Simulation of an Implementation and Evaluation of the Layered Radio Architecture
Neel, James O'Daniell
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Software radio is a radio that is substantially defined in software and whose physical layer behavior can be significantly altered through changes to its software. As a primary goal of software radio is the ability to support existing and future wireless protocols, software radio necessitates the use of a rapidly reprogrammable baseband processing solution. However third generation wireless protocols represent a significant increase in complexity over second generation protocols. Due to the natural performance sacrifices that must be made when moving an application from an Application Specific Integrated Circuit (ASIC) to a general purpose processor or a digital signal processor, it is feared that reprogrammable processing solutions may not suffice for the emerging wireless protocols, which would significantly hinder the realization of software radio, particularly in the handheld domain where power consumption and chip area are critical. Recently, the Configurable Computing Lab at Virginia Tech developed a new breed of reprogrammable processor which they called â custom computing machinesâ (CCM). Representing a dramatic departure from traditional architectures used for baseband processing solutions, CCMs utilize a large number of optimized and programmable processing cores connected through a programmable mesh. Due to this architectural approach, CCMs have been promoted as supplying a level of processing power and power efficiency similar to ASICs while providing a level of reconfigurability similar to that of a DSP. Subsequently, Dr. Srikathyayani Srikanteswara proposed a new software radio architecture, known as the Layered Radio Architecture, which is intended to facilitate the inclusion of CCMs into a software radio. The primary goal of the research presented in this thesis is to demonstrate how a particular CCM, Stallion, can be used within the Layered Radio Architecture to provide sufficient processing performance, power efficiency, and reconfigurability to meet the constraints of the handheld domain through implementations of a single user adaptive receiver with adaptive complex filtering and a W-CDMA downlink rake receiver. These metrics are measured from a detailed simulation of Stallion and the Configuration Layer of the Layered Radio Architecture using advanced object oriented programming techniques that facilitate the inclusion of statistics gathering routines into normal operation. To provide perspective, these statistics are compared to the performance that could be expected from an implementation on a top-of-the-line DSP.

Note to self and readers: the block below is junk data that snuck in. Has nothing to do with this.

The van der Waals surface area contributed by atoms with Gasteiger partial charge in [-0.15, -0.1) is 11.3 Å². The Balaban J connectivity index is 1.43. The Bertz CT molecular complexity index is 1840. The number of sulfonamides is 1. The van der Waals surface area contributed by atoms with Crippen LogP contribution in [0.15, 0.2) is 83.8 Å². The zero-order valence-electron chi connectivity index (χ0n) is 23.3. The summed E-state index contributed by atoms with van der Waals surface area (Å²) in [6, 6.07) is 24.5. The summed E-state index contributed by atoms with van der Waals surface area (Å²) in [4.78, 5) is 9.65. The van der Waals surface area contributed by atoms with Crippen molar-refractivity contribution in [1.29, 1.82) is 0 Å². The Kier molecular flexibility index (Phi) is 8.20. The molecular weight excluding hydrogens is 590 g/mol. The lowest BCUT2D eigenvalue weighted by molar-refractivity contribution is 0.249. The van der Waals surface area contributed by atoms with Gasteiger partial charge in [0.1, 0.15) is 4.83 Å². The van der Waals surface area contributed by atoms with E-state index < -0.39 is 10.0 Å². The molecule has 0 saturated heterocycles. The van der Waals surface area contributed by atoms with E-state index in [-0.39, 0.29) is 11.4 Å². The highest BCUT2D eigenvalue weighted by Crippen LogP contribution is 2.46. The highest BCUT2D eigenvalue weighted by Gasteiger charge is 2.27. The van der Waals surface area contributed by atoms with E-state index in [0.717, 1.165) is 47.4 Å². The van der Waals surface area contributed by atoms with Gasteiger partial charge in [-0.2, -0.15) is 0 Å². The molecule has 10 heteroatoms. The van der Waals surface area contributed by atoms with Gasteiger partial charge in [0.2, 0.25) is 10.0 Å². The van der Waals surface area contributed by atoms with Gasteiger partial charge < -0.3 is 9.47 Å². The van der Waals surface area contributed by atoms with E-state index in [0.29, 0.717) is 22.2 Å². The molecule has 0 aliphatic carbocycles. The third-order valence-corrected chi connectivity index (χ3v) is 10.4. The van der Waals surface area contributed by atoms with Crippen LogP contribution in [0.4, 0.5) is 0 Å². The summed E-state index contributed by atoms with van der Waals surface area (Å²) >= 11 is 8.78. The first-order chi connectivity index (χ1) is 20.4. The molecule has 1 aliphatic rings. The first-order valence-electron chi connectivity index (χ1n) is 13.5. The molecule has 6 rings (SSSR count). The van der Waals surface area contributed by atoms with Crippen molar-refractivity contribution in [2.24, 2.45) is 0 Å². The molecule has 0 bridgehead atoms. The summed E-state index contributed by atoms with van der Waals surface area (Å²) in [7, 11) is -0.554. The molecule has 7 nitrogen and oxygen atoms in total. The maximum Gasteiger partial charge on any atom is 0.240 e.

- Masters Theses